There are two decisions in most peoples’ lives that define how happy and satisfied they will be in their twilight years. Quite simply, what we do to make a living and the person we are fucking. In other words, our personal and professional lives.

Whilst this may seem simplistic if you consider the above paragraph, it is evidently true. In social settings, what are people most likely to complain/ talk about? That’s right, their job and their partner.

In many cases, people focus too strongly on one at the detriment of the other. The stereotypical businessman who is in the office 20+ hours a day that ends up banging his secretary, with the wife that is blowing her tennis coach springs to mind. There is no real happiness in their personal lives so they try to fulfil themselves with quick fixes rather than making a positive change.

If you focus on your professional life too much, your personal life will suffer and vice versa. Finding a balance is the easiest way to achieve happiness in both aspects of your life. But (and this is a big but) a lot of us fall into the position of making compromises to achieve that balance. That is a trap.

We tend to overlook a lot of problems in both our personal and professional lives to force stability. That stability becomes like a checklist. “Finished university, check. Found a partner, check. Found a decent paying job, check. Got married, check. Had child, check. Got mortgage, check. Paid taxes, check. Die, check.” We do this because it’s safe and what people expect us to do. We never consider there might be something else.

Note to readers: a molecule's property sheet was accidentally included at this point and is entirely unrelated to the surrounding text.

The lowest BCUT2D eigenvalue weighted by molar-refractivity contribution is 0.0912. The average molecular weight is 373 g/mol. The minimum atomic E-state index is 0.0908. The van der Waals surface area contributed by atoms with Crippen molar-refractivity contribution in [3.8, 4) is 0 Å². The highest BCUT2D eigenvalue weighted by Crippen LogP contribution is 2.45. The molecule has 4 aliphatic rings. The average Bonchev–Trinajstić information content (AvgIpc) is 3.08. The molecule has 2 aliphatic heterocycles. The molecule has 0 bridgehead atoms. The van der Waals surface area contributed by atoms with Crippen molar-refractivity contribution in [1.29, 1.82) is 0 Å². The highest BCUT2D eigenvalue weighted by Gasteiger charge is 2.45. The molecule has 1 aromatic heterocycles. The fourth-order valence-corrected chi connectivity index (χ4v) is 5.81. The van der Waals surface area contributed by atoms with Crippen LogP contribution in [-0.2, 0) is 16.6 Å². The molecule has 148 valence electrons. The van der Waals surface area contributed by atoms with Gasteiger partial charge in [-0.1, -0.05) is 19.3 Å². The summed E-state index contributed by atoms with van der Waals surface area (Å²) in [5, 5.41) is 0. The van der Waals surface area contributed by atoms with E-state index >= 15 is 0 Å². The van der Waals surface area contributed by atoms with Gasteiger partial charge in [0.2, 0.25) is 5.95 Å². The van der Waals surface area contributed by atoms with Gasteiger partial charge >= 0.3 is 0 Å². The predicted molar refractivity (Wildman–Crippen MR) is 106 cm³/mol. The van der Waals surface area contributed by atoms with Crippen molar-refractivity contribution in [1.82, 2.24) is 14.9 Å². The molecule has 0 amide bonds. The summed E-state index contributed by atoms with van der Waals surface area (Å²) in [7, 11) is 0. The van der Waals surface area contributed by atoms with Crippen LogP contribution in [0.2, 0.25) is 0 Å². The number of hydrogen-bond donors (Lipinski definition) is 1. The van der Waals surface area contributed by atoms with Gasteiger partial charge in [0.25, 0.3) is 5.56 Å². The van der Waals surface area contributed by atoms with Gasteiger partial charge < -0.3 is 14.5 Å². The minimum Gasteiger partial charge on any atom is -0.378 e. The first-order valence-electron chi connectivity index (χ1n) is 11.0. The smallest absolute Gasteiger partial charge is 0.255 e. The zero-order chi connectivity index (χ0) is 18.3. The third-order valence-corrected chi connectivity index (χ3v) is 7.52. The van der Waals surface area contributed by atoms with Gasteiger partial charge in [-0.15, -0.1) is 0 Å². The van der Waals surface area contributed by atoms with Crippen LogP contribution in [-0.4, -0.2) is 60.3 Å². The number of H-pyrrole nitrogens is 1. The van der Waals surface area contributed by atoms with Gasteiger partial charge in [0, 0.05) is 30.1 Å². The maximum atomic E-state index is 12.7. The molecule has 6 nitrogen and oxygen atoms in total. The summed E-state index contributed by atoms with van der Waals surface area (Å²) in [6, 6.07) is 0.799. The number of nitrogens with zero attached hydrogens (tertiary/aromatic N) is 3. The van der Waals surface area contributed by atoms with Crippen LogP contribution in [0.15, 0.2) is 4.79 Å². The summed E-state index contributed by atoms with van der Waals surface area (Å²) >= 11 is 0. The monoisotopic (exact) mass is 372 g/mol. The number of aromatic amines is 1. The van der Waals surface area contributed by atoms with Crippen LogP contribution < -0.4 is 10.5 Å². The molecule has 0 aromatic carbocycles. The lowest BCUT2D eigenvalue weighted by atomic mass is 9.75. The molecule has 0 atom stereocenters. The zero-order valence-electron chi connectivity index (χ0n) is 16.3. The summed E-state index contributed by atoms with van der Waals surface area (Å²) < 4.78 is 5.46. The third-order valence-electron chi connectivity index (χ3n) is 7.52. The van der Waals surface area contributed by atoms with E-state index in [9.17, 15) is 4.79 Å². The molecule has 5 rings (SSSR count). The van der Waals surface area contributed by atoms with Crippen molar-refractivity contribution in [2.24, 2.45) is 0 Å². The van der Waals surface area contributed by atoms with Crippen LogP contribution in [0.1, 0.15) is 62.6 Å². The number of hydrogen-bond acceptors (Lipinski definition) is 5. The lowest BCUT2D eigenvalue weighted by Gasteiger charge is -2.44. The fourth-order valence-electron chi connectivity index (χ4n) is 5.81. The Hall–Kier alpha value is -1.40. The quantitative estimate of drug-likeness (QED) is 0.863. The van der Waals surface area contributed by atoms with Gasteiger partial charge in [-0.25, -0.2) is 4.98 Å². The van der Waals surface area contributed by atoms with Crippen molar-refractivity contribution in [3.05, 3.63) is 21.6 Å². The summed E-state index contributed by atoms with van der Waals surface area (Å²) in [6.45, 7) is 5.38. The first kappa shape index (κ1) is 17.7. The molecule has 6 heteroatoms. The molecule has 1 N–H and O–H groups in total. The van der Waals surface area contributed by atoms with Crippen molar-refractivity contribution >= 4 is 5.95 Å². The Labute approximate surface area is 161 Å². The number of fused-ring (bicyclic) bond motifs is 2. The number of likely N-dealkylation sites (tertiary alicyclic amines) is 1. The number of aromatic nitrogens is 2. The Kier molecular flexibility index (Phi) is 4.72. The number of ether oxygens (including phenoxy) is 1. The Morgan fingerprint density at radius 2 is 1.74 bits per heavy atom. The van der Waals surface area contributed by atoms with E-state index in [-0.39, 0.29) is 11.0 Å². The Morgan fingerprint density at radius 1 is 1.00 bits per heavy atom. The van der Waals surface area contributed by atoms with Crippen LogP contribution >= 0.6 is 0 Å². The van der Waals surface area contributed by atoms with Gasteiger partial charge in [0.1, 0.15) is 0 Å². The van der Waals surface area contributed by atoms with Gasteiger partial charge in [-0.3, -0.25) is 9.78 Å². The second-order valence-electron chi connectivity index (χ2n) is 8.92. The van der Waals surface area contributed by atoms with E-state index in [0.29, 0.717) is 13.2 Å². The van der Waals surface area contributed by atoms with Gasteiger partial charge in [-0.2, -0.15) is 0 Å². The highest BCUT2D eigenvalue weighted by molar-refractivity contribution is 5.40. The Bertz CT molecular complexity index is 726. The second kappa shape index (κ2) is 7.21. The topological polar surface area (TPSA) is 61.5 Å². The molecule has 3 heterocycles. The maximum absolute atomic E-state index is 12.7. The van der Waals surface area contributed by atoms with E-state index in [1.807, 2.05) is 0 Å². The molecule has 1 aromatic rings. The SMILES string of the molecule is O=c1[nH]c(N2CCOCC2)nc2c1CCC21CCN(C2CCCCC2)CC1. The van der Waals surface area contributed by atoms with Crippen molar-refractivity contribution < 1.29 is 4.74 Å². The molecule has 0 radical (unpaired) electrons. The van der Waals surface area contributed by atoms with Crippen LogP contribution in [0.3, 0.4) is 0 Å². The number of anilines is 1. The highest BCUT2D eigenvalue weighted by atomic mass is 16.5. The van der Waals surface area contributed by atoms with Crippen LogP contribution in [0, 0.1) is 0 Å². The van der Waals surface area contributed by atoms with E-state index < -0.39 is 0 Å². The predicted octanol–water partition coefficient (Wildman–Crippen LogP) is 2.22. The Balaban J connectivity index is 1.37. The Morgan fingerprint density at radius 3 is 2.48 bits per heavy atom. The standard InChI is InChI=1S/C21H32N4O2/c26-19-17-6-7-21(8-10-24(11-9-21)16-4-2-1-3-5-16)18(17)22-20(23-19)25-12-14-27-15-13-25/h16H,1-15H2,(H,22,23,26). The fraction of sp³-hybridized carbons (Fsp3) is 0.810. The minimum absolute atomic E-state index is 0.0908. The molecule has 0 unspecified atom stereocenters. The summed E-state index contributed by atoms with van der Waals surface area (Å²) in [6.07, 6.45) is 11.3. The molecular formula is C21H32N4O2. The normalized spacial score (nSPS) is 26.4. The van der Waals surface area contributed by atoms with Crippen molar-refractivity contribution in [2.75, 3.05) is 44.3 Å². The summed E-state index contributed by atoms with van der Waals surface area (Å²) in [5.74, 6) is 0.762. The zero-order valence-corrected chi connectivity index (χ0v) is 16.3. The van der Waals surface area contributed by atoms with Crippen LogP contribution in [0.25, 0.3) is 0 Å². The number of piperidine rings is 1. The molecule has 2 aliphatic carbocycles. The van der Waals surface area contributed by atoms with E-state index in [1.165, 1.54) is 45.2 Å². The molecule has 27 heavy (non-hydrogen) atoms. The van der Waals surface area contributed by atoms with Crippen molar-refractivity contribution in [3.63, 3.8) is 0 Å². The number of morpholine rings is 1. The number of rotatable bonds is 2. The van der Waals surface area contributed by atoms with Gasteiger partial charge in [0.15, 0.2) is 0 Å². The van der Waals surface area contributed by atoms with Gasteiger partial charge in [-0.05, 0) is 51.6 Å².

I started doing this at 17. I joined the Army, married my high school sweetheart, progressed quickly in my career and as a result my personal life suffered. Trying to force myself into the box resulted in a divorce and realisation that I wanted to do something else with my life. Personally, I was unable to find the right balance for my own happiness until I left that old life behind and found something more liberating. This doesn’t mean my life is completely stable. I travel a lot and juggle a lot of different balls to make ends meet, but I am happier than I have ever been in my life.

If you are a wage slave and truly hate what you are doing, why are you doing it? If your partner constantly gives you stress due to neurotic behaviour, why are you with them? You alone have the power to make the positive changes to your life. No-one else is going to drag your sorry arse out of the ditch and make those changes for you.

The first step is performing a critical analysis on what you actually want out of your professional and personal life. A lot of people never really think about this, as we are often pigeonholed into following a certain path based on decisions we make at 17 or 18. What teenager has any concept of what they really want out of their life? Not many.

This isn’t a five-year plan, this is a deep consideration of who you actually are and how that impacts on your choices. I realised that I like helping and educating people so all the things I do to make a living revolve around that aspect of who I am. I was sorely mistaken about what sort of partner would best match me and had many failures along the way. But I was lucky enough to find the one I was looking for.

Anyone can do this with constructive self-assessment, analysis and planning. The only reason we don’t is we are never taught how to do so.